I lost my son: Airman turns tragedy into therapy through resilience
Following the unexpected death of her youngest son, Jeremiah, she became reckless. She was drinking daily and didn’t care whether she lived or died. It took a failed suicide attempt and court-ordered therapy for her life to change.
When Tech. Sgt. Amee Espinoza decided to end her feelings of hopelessness, she put her older son Isaiah to bed, kissed him, and then swallowed a handful of valium. At the moment before sliding into unconsciousness, she felt something other than helplessness – regret. The last thing she remembers is screaming. When the survivor and now mother of two awoke, she was in a hospital bed. Espinoza told the nurses of her experience and was admitted into a mental institution. She spent two weeks in inpatient care and was court-ordered to seek outpatient therapy upon her release. The court order saved her life and unearthed a calling in her to serve others through therapy…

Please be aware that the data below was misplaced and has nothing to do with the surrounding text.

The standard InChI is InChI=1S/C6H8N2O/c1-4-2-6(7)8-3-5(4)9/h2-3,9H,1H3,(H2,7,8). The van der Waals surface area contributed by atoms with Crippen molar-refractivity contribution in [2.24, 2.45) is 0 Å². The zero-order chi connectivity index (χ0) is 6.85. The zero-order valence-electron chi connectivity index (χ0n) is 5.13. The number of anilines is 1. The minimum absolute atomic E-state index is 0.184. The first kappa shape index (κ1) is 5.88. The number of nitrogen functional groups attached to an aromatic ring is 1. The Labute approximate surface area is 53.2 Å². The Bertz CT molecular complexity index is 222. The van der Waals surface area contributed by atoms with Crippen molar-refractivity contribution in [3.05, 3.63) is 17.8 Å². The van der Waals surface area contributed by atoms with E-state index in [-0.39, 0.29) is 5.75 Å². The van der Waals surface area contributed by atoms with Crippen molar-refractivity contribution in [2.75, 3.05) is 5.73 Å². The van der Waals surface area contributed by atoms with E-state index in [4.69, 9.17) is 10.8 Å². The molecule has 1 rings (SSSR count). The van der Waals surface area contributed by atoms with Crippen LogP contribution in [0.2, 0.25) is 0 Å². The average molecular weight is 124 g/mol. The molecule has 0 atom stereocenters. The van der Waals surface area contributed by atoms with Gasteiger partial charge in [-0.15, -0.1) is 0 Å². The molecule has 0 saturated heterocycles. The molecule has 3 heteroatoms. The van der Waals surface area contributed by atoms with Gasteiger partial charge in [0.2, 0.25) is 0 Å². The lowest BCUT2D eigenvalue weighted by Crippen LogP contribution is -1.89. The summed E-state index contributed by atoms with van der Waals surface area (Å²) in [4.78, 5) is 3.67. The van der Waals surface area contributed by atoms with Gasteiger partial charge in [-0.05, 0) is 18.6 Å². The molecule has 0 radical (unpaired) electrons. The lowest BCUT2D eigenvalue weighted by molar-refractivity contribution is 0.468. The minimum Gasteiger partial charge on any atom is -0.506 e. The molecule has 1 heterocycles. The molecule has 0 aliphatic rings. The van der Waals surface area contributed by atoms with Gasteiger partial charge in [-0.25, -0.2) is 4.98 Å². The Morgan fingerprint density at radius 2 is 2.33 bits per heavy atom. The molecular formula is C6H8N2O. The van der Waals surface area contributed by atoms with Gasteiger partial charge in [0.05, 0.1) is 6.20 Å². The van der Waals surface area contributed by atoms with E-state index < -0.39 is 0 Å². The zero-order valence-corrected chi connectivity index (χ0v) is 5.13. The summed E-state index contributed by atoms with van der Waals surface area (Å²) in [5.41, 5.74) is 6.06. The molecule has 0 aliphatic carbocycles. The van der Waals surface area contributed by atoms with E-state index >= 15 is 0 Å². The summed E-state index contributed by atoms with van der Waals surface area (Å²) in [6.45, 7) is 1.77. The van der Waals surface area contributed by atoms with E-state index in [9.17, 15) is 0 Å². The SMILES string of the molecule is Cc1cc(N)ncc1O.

Psychology Says This Is the Top Contributor to Happiness (It’s Not What You Think)
According to a report by The Journal of Personality and Social Psychology, the No. 1 contributor to happiness in life is not money, popularity, good looks, or even a good sex life (too many…jokes…can’t pick…just…one).
The report defines autonomy as: “the feeling that your life, its activities and habits, are self-chosen and self-endorsed.”
A University of Michigan study found that empowered employees report a high level of job satisfaction and organizational…